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The Politics of Cruelty

Our Enlightenment Legacy On the Ropes

To be honest, when I first read McCoy’s book I had trouble with this idea. Even if an interrogator/torturer isn’t literally pulling out fingernails and is, instead, sitting in a corner reading a magazine while forcing someone to stand naked on one foot for four hours in 50 degree air-conditioning, the torturer is still forcing the person to stand in the uncomfortable posture against his or her will. My skepticism, I’ve concluded, has more to do with my naiveté, having never been tortured. My reference point is, thus, the relatively mild idea behind the rigors of military basic training, something I went through as an 18-year-old. The idea often expressed was that basic training was breaking a young recruit down in order to, then, build him up in a certain mold. Intensify that mental activity into the context of someone held against his or her will under the severe and relentless pressure of a “systematic attack on all human senses” and it becomes understandable. One can empathetically appreciate how the human mind under stress can easily slip from the realms of comfort and reasonableness into an irrational, existential process of survival. I recall reading an account of torture in Argentina during its dirty war that emphasized the relationship of torturer and tortured; at one point, the torturer showed his victim pictures of his kids. The point was, a human being can become very desperate for even a miniscule sign of humanity -- even if it’s from one’s own torturer. The same kind of perverse desperation, no doubt, contributes to the faulty logic that a torture victim can attribute the pain he or she is undergoing as “self-inflicted.”

As we know, ICE agents have been enthusiastically rounding up and arresting families who have crossed the border into the United States illegally. Much of it is done under the radar, in secret, which is the standard mode of most government operations. Thus, much of the current story is still unclear. What does seem clear is that, once arrested, the law permitted the US government to immediately deport adults. Supposedly to protect minors from abuse, the law prohibits the immediate deportation of children. This presented a dilemma. Selectively following the letter of the law on deportations and employing the politics of cruelty, Trump selectively enforced laws that said they could deport parents and, because their kids were legally un-deportable, essentially kidnapped the kids (some 2,300 of them) and put them in detention. Now we’re hearing stories of 3-year-olds as defendants in hearings without representation by a lawyer. Meanwhile, the legal rule that demands an asylum-seeker be given a “credible fear interview” and be allowed to apply for asylum is selectively ignored.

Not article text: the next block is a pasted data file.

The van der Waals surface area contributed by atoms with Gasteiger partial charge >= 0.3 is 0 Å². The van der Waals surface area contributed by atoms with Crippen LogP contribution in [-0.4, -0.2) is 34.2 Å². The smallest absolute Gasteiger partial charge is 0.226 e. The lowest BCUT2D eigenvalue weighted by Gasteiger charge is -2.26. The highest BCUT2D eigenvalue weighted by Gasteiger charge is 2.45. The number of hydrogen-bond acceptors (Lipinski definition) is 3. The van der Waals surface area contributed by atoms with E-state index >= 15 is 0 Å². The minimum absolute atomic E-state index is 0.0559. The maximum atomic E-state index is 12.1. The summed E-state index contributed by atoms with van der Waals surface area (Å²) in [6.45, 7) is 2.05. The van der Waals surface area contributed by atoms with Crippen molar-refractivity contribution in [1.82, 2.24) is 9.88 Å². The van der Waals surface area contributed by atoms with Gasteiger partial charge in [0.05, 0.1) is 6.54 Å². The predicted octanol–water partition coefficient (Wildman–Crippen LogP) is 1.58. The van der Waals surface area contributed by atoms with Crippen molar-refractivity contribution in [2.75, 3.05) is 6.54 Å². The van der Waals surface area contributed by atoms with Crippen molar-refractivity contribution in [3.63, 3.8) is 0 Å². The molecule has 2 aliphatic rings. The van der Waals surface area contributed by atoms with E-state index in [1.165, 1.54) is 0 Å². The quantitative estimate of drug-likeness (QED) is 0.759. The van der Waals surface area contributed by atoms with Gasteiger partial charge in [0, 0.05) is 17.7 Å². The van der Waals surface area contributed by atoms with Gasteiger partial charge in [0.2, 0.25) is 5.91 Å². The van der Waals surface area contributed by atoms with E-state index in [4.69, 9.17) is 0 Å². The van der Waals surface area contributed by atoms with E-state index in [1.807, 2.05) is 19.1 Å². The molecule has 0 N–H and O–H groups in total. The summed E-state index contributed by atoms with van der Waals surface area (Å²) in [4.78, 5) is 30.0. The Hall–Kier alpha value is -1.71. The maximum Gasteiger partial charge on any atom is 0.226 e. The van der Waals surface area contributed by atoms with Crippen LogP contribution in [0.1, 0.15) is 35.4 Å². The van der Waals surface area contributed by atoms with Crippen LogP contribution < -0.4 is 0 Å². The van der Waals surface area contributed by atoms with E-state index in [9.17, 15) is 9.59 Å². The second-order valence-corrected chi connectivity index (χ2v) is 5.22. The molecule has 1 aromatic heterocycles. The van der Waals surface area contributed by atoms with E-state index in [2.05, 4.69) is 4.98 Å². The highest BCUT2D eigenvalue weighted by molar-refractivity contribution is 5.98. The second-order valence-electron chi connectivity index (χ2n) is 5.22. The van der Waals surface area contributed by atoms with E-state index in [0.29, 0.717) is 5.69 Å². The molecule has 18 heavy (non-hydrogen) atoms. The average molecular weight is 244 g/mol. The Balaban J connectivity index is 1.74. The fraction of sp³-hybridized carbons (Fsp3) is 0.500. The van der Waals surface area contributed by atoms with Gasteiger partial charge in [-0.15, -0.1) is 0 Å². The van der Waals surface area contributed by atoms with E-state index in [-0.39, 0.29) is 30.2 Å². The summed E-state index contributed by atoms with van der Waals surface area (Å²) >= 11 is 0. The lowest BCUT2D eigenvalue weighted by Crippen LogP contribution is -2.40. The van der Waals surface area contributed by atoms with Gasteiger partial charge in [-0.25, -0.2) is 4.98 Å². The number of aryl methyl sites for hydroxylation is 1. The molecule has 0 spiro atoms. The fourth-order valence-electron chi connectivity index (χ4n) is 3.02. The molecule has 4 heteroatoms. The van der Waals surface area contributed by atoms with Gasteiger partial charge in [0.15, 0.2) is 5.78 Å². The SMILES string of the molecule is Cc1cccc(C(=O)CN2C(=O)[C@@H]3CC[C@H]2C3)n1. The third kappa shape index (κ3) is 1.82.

The Trump officials responsible for these action understood they would be embarrassing and even dishonorable. That didn’t stop them; the politics of cruelty trumped their better angels. The point seems to be to throw a monkey wrench into a process, thereby making a mess of it -- then to say there’s nothing we can do about it; it’s a done deal. In this spirit, in a nation that can forensically find a needle in a haystack if it needs to, they claim they are unable to re-unite many of the broken up families. How hard they’re really trying is impossible to grasp, thanks to the regime of secrecy.

story | by Dr. Radut